Opening New Doors

September 5, 2018

 

Ever considered being a hybrid author? Rachel Dove tells us how not limiting yourself to one label opens up more opportunities.

 

 

Before I got my first book contract, I wrote a romantic fiction book. I was entering competitions, and writing when I could, but reading about the Amazon self-publishing program, I realised that I wanted to release this book on my own, and see how it went. It did okay, and I still get a monthly income from it—a teeny one—five years later. I learned how to format, how to upload the work, what categories to go for, how to run promotions, and it gave me a first proper taste of sales, reviews and how the markets and charts work. Since then I have been in a number of anthologies, all darker fiction, with a group of authors called Inkslinger Veterans. We all write in different markets, and all proceeds go to charity. Amazon again is a valuable tool for us, we can get the work out to our very busy timescales, and can tweak the categories, and even launch a paperback.

 

I would definitely class myself as a hybrid author, as many authors are nowadays. What if you really want to write a certain book, but the market isn't quite right and the publishers don't want it? Nowadays you can self-publish it and still find your readers. My long term plan is to write another sub-genre of romance, as well as romantic comedy fiction, but with my books all being in that genre and me still building my reader base and earning my writer stripes, many publishers don't like a change of genre, and the book has to fit well into the market. I recently finished the first year of my MA, and it taught me a lot. I don't want to diversify into the darker stuff as such, it's not a good fit for me, and I have one great idea I will one day write, but I love the romance too much. I would rather see a love rat get his just desserts than plan a murder scene. It's just not my forte. I started writing one, but I just didn't enjoy it. So I save my darker stories for the Inkslinger Anthologies, which are great fun.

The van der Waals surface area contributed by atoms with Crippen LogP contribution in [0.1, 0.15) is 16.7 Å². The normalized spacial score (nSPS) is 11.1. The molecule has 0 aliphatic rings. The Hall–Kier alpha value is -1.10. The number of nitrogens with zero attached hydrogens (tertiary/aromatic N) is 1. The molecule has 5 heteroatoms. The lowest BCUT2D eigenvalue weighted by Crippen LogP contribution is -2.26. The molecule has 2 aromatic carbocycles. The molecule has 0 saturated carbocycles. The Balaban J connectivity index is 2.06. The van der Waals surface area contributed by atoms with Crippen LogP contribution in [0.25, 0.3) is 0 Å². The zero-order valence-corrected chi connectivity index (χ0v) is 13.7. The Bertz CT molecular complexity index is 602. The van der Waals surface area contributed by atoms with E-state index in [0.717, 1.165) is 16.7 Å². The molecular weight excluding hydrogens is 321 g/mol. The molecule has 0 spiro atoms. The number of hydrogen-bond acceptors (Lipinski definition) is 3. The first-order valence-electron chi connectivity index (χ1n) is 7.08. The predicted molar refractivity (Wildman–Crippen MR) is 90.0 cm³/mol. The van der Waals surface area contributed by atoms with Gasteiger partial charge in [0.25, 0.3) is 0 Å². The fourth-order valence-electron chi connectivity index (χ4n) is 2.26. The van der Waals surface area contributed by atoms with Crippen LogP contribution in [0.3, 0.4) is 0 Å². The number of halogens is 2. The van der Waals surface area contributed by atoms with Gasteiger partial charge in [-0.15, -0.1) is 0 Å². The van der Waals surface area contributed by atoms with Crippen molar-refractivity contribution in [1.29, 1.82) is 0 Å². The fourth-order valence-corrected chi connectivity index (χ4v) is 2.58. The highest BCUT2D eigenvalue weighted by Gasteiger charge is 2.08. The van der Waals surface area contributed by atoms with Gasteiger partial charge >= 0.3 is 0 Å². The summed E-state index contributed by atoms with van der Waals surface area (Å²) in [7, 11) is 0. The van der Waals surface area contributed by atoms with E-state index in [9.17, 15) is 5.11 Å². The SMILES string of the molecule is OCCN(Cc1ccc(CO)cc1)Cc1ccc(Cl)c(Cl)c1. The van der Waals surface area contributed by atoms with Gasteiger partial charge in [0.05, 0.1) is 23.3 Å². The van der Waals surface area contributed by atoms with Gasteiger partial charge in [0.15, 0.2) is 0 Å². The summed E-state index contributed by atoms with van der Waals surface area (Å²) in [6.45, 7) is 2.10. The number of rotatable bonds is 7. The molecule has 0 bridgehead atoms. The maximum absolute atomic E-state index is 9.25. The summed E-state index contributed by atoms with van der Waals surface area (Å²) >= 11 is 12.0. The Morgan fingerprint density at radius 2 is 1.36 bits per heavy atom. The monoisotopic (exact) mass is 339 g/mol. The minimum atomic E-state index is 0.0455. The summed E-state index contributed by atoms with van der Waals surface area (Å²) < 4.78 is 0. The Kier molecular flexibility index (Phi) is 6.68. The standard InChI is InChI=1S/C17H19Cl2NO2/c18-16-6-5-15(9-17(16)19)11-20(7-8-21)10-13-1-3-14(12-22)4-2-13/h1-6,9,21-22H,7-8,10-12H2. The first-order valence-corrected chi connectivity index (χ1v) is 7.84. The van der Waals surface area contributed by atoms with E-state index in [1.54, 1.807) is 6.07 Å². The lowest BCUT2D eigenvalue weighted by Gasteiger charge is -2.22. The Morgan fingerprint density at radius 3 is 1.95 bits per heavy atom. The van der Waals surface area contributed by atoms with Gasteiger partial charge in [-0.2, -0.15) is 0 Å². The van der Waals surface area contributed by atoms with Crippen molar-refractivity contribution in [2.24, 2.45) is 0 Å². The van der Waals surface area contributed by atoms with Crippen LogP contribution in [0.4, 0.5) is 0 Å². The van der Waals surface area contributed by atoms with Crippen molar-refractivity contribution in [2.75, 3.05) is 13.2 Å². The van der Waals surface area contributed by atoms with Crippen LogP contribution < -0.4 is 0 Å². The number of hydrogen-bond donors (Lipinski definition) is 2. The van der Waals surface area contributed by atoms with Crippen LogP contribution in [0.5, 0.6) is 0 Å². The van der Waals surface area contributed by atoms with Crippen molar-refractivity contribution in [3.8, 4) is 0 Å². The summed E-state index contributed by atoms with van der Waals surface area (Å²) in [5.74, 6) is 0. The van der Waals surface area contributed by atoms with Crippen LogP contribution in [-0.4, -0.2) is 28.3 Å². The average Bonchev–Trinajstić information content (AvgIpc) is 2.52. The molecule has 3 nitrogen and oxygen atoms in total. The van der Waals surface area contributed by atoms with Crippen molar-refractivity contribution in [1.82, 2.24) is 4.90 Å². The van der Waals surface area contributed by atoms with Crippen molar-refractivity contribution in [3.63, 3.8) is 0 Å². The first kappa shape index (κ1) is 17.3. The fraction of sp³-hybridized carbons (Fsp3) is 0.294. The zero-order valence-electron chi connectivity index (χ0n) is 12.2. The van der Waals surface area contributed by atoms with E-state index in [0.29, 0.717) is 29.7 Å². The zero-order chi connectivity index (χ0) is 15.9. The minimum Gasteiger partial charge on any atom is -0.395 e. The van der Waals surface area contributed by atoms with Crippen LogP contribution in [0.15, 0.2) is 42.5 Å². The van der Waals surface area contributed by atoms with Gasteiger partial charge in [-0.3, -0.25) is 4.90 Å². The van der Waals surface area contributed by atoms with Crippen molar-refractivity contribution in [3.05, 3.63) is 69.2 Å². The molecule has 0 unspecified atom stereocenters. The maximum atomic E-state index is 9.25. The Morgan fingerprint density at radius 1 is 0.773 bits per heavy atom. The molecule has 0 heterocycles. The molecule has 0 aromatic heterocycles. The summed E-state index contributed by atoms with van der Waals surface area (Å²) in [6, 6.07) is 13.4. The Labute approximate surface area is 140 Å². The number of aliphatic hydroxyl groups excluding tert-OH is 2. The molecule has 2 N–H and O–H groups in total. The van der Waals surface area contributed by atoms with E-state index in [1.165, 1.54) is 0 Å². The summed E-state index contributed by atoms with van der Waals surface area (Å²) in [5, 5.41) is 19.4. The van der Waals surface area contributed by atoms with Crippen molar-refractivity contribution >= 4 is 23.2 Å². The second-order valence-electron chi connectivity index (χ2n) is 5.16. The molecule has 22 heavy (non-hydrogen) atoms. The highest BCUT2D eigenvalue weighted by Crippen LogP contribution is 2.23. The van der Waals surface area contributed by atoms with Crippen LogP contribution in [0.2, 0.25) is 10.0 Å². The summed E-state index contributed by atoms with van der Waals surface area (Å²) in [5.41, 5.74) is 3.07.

Another thing it taught me was, experimenting with the new genre would be better as a hybrid. Why not write the books I want to write, and self-publish them? It's a great way of working to your own timescales, and learning what works and what doesn't. Being a hybrid author is wonderfully freeing, and the manuscripts that are stuffed in the drawer marked rejected can again see the light of day. If the writing is good, you will have a chance of finding people who love your book. So for now, I am more than happy to write romantic comedy fiction for my lovely publishers, but in the background, I am really enjoying writing something a little different, and I can't wait to launch it myself with the help of a good editor, and a cover designer. You have to love what you write, so if you have that story that doesn't get the publisher love, maybe becoming a hybrid is worth looking into. Writing is fun, above all. Good luck!

 

To learn more about Rachel Dove you can find her on Amazon, on Twitter, and on Facebook and check out her article on the Yorkshire Life website.

 

 

How many genres can your WIP claim for its own? What's your take on hybrid authors? Comment below or talk to us on social media with the hashtag #hybridauthors .

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